Children develop beliefs about themselves through their relationships with parents and other relatives, teachers and peers. Parents play a fundamental role in this process, and early efforts to build a child’s self-confidence can pay off later in a better relationship (and more parental influence) during adolescence.

Maintain realistic expectations

• Match your expectations to the child’s developmental abilities and possible disabilities. For example, not all five-year-olds can tie their shoes.

• Re-evaluate expectations if you find yourself frequently feeling “let down” or believe that your child “should” be doing things that they are not doing. Consider whether the problem is a “can’t” or a “won’t.”

• When disabilities exist, avoid using language that labels the disability as unchangeable. For instance, instead of saying, “You’re just not good at reading” say something like, “Sounding out those words was hard” and work with your child to build their reading skills.

Catch your child being good to promote positive behaviors

• Provide specific and accurate praise to demonstrate that you appreciate and value initiative, effort or persistence.

• Provide encouragement and then make it safe to learn from mistakes.

• Avoid excessive praise and flattery. This raises self-doubts and sets unrealistic expectations, which in turn might undermine your child’s coping efforts.

Validate your child’s needs, feelings, ideas and interests

• Tell your child that their needs and feelings are important.

• Help your child find acceptable means to express their feelings and opinions.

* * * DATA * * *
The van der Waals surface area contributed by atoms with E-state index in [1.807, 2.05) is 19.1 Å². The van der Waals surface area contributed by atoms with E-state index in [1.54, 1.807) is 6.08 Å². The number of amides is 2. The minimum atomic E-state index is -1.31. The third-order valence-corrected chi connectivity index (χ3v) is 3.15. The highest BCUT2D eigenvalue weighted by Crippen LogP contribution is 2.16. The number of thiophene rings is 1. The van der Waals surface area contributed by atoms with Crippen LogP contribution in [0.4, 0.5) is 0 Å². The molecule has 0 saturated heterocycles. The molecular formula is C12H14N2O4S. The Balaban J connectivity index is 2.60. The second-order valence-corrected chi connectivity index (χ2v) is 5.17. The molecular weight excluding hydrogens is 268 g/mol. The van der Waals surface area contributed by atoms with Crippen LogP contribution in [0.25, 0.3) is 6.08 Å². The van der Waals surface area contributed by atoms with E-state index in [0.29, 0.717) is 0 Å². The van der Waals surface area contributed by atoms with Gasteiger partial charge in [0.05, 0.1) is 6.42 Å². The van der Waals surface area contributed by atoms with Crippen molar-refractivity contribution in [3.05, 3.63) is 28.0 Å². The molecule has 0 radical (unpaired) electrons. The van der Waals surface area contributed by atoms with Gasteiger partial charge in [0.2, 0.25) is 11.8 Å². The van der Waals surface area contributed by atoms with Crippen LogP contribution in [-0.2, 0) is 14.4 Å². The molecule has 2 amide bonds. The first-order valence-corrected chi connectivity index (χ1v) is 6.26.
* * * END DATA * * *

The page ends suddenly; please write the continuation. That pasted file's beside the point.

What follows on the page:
• Empathize with your child and show interest in their views and opinions. You don’t have to agree!

• Simply express appreciation for their idea and their effort to think through a situation.

• Avoid teasing or mocking what you consider to be “silly” ideas.

• Attend events or join your child in activities that they enjoy.

Encourage activities that promote feelings of mastery

• Give your child real responsibilities appropriate to their age and allow them to make choices. For instance, encourage your four-year-old to participate in decision-making about dressing herself by giving her the choice of two or three outfits (rather than directing her to choose from the whole closet).

• Use challenges as opportunities for your child to develop their problem-solving and decision-making skills. • Be available to coach, but allow children to work out their own solution.

• Avoid being overprotective as this undermines your child’s confidence and keeps them from learning problem-solving and decision-making skills.

• Demonstrate faith in your child’s abilities, including the ability to handle disappointments. For example, say something like, “Uggg! That didn’t work out like you expected. What are you going to do?” Then listen well and be encouraging.

• Expect positive outcomes while also sending the message that it is okay to try something and fail. When necessary, help your child cope with defeat by providing unconditional love and support.